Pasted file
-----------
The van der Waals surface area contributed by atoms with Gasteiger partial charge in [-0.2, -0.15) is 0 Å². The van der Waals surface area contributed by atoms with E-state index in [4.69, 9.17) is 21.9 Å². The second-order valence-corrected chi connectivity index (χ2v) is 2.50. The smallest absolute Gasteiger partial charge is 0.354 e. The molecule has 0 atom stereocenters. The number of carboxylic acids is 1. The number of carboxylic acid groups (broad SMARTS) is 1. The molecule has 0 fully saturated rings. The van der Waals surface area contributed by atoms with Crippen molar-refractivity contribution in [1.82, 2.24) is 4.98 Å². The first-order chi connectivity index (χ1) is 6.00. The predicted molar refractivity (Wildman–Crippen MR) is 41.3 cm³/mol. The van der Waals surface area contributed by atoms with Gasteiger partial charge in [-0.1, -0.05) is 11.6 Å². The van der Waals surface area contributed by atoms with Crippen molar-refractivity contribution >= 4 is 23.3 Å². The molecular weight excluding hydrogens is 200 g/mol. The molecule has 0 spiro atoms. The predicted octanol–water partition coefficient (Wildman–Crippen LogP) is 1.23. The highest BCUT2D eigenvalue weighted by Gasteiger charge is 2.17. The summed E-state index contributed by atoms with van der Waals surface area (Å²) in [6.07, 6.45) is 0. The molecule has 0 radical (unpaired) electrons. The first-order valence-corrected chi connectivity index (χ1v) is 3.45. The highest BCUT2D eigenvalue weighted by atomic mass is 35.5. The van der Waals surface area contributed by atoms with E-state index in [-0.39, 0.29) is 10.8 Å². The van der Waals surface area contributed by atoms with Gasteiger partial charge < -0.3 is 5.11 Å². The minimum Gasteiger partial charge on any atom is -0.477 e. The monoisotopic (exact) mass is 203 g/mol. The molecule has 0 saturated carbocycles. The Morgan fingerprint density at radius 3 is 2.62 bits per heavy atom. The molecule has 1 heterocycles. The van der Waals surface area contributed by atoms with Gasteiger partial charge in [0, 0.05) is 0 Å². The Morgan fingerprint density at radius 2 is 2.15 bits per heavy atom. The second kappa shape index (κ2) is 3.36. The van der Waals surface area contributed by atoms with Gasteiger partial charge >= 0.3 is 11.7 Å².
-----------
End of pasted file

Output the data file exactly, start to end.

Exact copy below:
The van der Waals surface area contributed by atoms with Gasteiger partial charge in [-0.2, -0.15) is 0 Å². The van der Waals surface area contributed by atoms with E-state index in [4.69, 9.17) is 21.9 Å². The second-order valence-corrected chi connectivity index (χ2v) is 2.50. The smallest absolute Gasteiger partial charge is 0.354 e. The molecule has 0 atom stereocenters. The number of carboxylic acids is 1. The number of carboxylic acid groups (broad SMARTS) is 1. The molecule has 0 fully saturated rings. The van der Waals surface area contributed by atoms with Crippen molar-refractivity contribution in [1.82, 2.24) is 4.98 Å². The first-order chi connectivity index (χ1) is 6.00. The predicted molar refractivity (Wildman–Crippen MR) is 41.3 cm³/mol. The van der Waals surface area contributed by atoms with Gasteiger partial charge in [-0.1, -0.05) is 11.6 Å². The van der Waals surface area contributed by atoms with Crippen molar-refractivity contribution >= 4 is 23.3 Å². The molecular weight excluding hydrogens is 200 g/mol. The molecule has 0 spiro atoms. The predicted octanol–water partition coefficient (Wildman–Crippen LogP) is 1.23. The highest BCUT2D eigenvalue weighted by Gasteiger charge is 2.17. The summed E-state index contributed by atoms with van der Waals surface area (Å²) in [6.07, 6.45) is 0. The molecule has 0 radical (unpaired) electrons. The first-order valence-corrected chi connectivity index (χ1v) is 3.45. The highest BCUT2D eigenvalue weighted by atomic mass is 35.5. The van der Waals surface area contributed by atoms with E-state index in [-0.39, 0.29) is 10.8 Å². The van der Waals surface area contributed by atoms with Gasteiger partial charge < -0.3 is 5.11 Å². The minimum Gasteiger partial charge on any atom is -0.477 e. The monoisotopic (exact) mass is 203 g/mol. The molecule has 0 saturated carbocycles. The Morgan fingerprint density at radius 3 is 2.62 bits per heavy atom. The molecule has 1 heterocycles. The van der Waals surface area contributed by atoms with Gasteiger partial charge in [0, 0.05) is 0 Å². The Morgan fingerprint density at radius 2 is 2.15 bits per heavy atom. The second kappa shape index (κ2) is 3.36. The van der Waals surface area contributed by atoms with Gasteiger partial charge >= 0.3 is 11.7 Å².